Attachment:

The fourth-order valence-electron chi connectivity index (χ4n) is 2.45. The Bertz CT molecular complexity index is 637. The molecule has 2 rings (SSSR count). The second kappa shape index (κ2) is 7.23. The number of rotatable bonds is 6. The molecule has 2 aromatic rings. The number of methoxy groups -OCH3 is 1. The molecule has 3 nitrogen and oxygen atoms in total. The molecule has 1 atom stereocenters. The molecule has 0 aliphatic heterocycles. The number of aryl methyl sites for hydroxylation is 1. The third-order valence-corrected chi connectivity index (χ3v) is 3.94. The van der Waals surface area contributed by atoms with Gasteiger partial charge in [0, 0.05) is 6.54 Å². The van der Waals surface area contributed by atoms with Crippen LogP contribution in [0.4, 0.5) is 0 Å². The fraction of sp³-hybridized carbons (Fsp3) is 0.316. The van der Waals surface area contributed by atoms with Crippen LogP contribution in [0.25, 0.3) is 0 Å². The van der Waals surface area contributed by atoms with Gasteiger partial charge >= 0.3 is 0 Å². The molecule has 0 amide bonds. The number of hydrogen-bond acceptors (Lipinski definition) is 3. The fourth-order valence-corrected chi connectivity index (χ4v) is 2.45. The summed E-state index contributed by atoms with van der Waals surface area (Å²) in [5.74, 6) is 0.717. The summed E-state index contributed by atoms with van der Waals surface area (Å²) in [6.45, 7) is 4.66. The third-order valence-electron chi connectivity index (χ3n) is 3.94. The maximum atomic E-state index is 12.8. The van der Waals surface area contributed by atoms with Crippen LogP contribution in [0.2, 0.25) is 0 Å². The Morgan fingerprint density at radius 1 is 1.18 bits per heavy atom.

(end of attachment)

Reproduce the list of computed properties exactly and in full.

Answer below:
The fourth-order valence-electron chi connectivity index (χ4n) is 2.45. The Bertz CT molecular complexity index is 637. The molecule has 2 rings (SSSR count). The second kappa shape index (κ2) is 7.23. The number of rotatable bonds is 6. The molecule has 2 aromatic rings. The number of methoxy groups -OCH3 is 1. The molecule has 3 nitrogen and oxygen atoms in total. The molecule has 1 atom stereocenters. The molecule has 0 aliphatic heterocycles. The number of aryl methyl sites for hydroxylation is 1. The third-order valence-corrected chi connectivity index (χ3v) is 3.94. The van der Waals surface area contributed by atoms with Gasteiger partial charge in [0, 0.05) is 6.54 Å². The van der Waals surface area contributed by atoms with Crippen LogP contribution in [0.4, 0.5) is 0 Å². The fraction of sp³-hybridized carbons (Fsp3) is 0.316. The van der Waals surface area contributed by atoms with Crippen LogP contribution in [0.25, 0.3) is 0 Å². The van der Waals surface area contributed by atoms with Gasteiger partial charge >= 0.3 is 0 Å². The molecule has 0 amide bonds. The number of hydrogen-bond acceptors (Lipinski definition) is 3. The fourth-order valence-corrected chi connectivity index (χ4v) is 2.45. The summed E-state index contributed by atoms with van der Waals surface area (Å²) in [5.74, 6) is 0.717. The summed E-state index contributed by atoms with van der Waals surface area (Å²) in [6.45, 7) is 4.66. The third-order valence-electron chi connectivity index (χ3n) is 3.94. The maximum atomic E-state index is 12.8. The van der Waals surface area contributed by atoms with Crippen LogP contribution in [0.2, 0.25) is 0 Å². The Morgan fingerprint density at radius 1 is 1.18 bits per heavy atom.